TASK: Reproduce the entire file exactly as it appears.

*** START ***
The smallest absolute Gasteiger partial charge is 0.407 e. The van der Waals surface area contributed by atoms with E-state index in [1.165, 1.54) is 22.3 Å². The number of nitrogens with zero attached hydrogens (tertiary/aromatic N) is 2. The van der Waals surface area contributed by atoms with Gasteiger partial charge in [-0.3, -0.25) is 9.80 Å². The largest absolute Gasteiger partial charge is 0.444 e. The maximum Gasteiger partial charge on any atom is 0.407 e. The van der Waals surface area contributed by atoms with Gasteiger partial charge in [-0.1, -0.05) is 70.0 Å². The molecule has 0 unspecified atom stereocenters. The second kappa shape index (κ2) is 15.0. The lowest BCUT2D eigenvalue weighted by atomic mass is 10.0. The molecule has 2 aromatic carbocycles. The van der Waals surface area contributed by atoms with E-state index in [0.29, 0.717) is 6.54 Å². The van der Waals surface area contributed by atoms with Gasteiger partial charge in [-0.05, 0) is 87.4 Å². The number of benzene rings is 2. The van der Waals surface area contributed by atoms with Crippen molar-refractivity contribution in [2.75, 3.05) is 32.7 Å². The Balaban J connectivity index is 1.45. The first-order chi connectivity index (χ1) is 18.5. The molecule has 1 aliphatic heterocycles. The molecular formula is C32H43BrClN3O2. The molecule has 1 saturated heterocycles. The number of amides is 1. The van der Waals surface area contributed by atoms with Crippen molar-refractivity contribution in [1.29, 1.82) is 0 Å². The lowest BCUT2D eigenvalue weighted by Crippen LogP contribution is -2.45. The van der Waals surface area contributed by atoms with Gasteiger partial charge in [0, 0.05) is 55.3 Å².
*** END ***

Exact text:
The smallest absolute Gasteiger partial charge is 0.407 e. The van der Waals surface area contributed by atoms with E-state index in [1.165, 1.54) is 22.3 Å². The number of nitrogens with zero attached hydrogens (tertiary/aromatic N) is 2. The van der Waals surface area contributed by atoms with Gasteiger partial charge in [-0.3, -0.25) is 9.80 Å². The largest absolute Gasteiger partial charge is 0.444 e. The maximum Gasteiger partial charge on any atom is 0.407 e. The van der Waals surface area contributed by atoms with Gasteiger partial charge in [-0.1, -0.05) is 70.0 Å². The molecule has 0 unspecified atom stereocenters. The second kappa shape index (κ2) is 15.0. The lowest BCUT2D eigenvalue weighted by atomic mass is 10.0. The molecule has 2 aromatic carbocycles. The van der Waals surface area contributed by atoms with E-state index in [0.29, 0.717) is 6.54 Å². The van der Waals surface area contributed by atoms with Gasteiger partial charge in [-0.05, 0) is 87.4 Å². The number of benzene rings is 2. The van der Waals surface area contributed by atoms with Crippen molar-refractivity contribution in [2.75, 3.05) is 32.7 Å². The Balaban J connectivity index is 1.45. The first-order chi connectivity index (χ1) is 18.5. The molecule has 1 aliphatic heterocycles. The molecular formula is C32H43BrClN3O2. The molecule has 1 saturated heterocycles. The number of amides is 1. The van der Waals surface area contributed by atoms with Crippen molar-refractivity contribution in [1.29, 1.82) is 0 Å². The lowest BCUT2D eigenvalue weighted by Crippen LogP contribution is -2.45. The van der Waals surface area contributed by atoms with Gasteiger partial charge in [0, 0.05) is 55.3 Å².